by Gina Welborn
Well then, if we emphasize faith, does this mean that we can forget about the law? Of course not! In fact, only when we have faith do we truly fulfill the law. ~ Romans 3:30-31
I think Dina thinks I'm a rule-breaker. I'm not.
I like rules. I believe in obeying rules. I believe that rules give structure, enhance play, and lessen potential harm. Which is why I tend not to like literary fiction because it (more often than popular fiction) breaks writing "rules." Which also proves my theory that since Dina loves literary fiction, she is, therefore, far more of a rule breaker than I am.
At this point, I ought to pause and say that I'm not talking basic writing rules, such as grammar. Hello. I like good grammar. I own three grammar books Woe Is I by Patricia O'Conner, Strunk and White's Elements of Style, and Comma Sutra by a lady whose name I can't remember. Oh, and I have an unabridged Webster's dictionary and a thesaurus. (Please ignore any typos in this blog post. I may own a dictionary, but that doesn't mean I'm diligent in using it. Although, unlike with my copy of Anna Karenina, I do not own a dictionary and a thesaurus merely for the sake of letting people *think* I've read them. )
I believe and support the 11 Rules of Writing (http://www.junketstudies.com/rulesofw/).
However, while I do believe in the value of rules and define myself as a rule follower, I am also a libertarian. Merriam-Webster.com defines libertarianism as "a political philosophy which upholds individual liberty, especially freedom of expression and action."
Oh my hairbrush, I'm dulling myself with all my dictionarishness.
The problem with Dina's Rules about the Rules is that they are still too rulish, thus causing writers to focus on trying to follow rules so they don't have to follow other rules. Do you see a circular pattern forming?
1) You can break any writing rule if you do it well.
Who defines what "well" is? Your well may be my blech. For this "rule" to work, we would have to define "well," and set standards for it. If not, this is subject to opinion . . . and mood . . . and friendships. Maybe even bribe money.
2) Apply the 10% caveat: feel free to break any rule 10% of the time.
What happens when I hit that magic 11%? Do readers have an internal sensor that says "Warning: Approaching 10% breakage"?
3) Over adherence to any single rule will result in breaking another.
Hmm. I may need a good 30-minutes to think on this. I may need Dina to give an example of how over-adhering to a single rule results in breaking another.
Several years ago, I read a book oldest son bought. Supernatural by Eoin Colfer. I thoroughly enjoyed the story. However, in the first 10-ish pages, there were 30-something similies. Like a jackhammer. Like a mosquito. Like a monkey on crack. (Okay, not the latter.) Once the author got into the groove of the story, I stopped noticing the similies. Then again, he stopped using so many. Why did he, though?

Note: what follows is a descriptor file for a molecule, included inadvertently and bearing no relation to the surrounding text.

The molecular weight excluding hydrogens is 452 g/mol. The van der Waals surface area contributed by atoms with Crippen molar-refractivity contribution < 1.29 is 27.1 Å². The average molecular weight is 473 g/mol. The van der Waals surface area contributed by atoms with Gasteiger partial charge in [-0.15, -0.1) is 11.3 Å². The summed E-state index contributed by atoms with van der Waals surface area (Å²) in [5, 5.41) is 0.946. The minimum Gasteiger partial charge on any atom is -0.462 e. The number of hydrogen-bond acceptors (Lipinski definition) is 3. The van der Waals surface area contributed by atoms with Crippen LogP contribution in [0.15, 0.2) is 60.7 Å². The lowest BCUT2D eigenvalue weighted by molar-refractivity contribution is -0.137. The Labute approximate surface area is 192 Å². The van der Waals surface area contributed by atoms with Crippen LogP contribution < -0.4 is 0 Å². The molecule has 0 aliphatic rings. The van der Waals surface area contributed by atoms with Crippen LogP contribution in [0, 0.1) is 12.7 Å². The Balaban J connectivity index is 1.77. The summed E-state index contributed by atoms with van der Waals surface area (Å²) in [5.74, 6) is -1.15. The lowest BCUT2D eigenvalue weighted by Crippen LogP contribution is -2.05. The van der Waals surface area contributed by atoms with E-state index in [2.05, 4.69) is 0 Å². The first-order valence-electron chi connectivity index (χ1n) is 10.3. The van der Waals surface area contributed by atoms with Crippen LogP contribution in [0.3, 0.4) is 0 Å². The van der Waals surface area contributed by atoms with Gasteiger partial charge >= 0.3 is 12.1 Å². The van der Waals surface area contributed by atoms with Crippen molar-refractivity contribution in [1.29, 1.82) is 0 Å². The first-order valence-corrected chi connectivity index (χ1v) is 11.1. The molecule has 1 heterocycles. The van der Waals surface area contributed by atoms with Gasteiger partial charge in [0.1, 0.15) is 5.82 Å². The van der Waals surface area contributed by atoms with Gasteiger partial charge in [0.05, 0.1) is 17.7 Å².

I figure either the editor didn't notice them. Or the author did it intentionally because the POV character was a boy and because his target readers were boys. Set the scene. Establish the world. Hook the reader.
I asked my son if he had noticed the overuse of similies in the opening chapter. He gave me a blank look. So I pointed them out to him. He admitted he never noticed.
Can anyone say that over-abundance of similies was done "well"? Umm, probably not.
Which brings me to my point.
RULES ARE GOOD
But if I know that what I am doing is wrong, this shows that I agree that the law is good. ~Romans 7:15-17
But when we become so focused on living (writing) according to the rules, then the rules become our standard for well-done-ness. Consequently that affects how we respond to published novel we're reading, to a contest entry we're judging, to a chapter we're critiquing.
I used to be a rule-oholic. No, I am still one because even when I don't dabble in living by the rules, I struggle with the tempatation.
Exorcising (or exercising, as Dina said last week) the rules begins with one step.
If we want to focus on following the "rule" in our writing (and we probably ought to define what these rules are), then that's fine. Not all rule-focused writing is bad. Just as not all rule-breaking writing is good. The problem arises when we become so focused on the "rules" that we judge another's writing by our standard of what's well done and what's blech.
So what's my rule about the rules: Good rules allow for individual liberty and freedom of expression. Follow them.
Nice Questions of the Day: What are some of the writing "rules" you've been told? Which one(s) do you enjoy most breaking?
Bold Question of the Day: Who is your favorite rule-following author and favorite rule-breaking author?